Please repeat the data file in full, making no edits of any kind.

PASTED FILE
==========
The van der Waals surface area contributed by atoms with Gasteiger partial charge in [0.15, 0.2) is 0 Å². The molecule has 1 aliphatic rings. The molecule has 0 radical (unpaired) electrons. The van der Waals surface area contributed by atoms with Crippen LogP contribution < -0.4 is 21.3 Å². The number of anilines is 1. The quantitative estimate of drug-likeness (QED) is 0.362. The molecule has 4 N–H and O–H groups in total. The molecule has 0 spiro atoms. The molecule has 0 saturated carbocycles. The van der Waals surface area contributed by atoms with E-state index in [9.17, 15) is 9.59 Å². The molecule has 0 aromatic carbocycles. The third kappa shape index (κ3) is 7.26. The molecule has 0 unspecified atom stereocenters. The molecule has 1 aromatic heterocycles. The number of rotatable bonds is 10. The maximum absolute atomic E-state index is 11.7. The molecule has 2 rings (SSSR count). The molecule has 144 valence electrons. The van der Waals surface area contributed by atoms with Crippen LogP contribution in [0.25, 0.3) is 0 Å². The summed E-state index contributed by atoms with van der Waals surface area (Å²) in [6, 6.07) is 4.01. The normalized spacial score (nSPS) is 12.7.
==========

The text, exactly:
The van der Waals surface area contributed by atoms with Gasteiger partial charge in [0.15, 0.2) is 0 Å². The molecule has 1 aliphatic rings. The molecule has 0 radical (unpaired) electrons. The van der Waals surface area contributed by atoms with Crippen LogP contribution < -0.4 is 21.3 Å². The number of anilines is 1. The quantitative estimate of drug-likeness (QED) is 0.362. The molecule has 4 N–H and O–H groups in total. The molecule has 0 spiro atoms. The molecule has 0 saturated carbocycles. The van der Waals surface area contributed by atoms with E-state index in [9.17, 15) is 9.59 Å². The molecule has 0 aromatic carbocycles. The third kappa shape index (κ3) is 7.26. The molecule has 0 unspecified atom stereocenters. The molecule has 1 aromatic heterocycles. The number of rotatable bonds is 10. The maximum absolute atomic E-state index is 11.7. The molecule has 2 rings (SSSR count). The molecule has 144 valence electrons. The van der Waals surface area contributed by atoms with Crippen LogP contribution in [0.25, 0.3) is 0 Å². The summed E-state index contributed by atoms with van der Waals surface area (Å²) in [6, 6.07) is 4.01. The normalized spacial score (nSPS) is 12.7.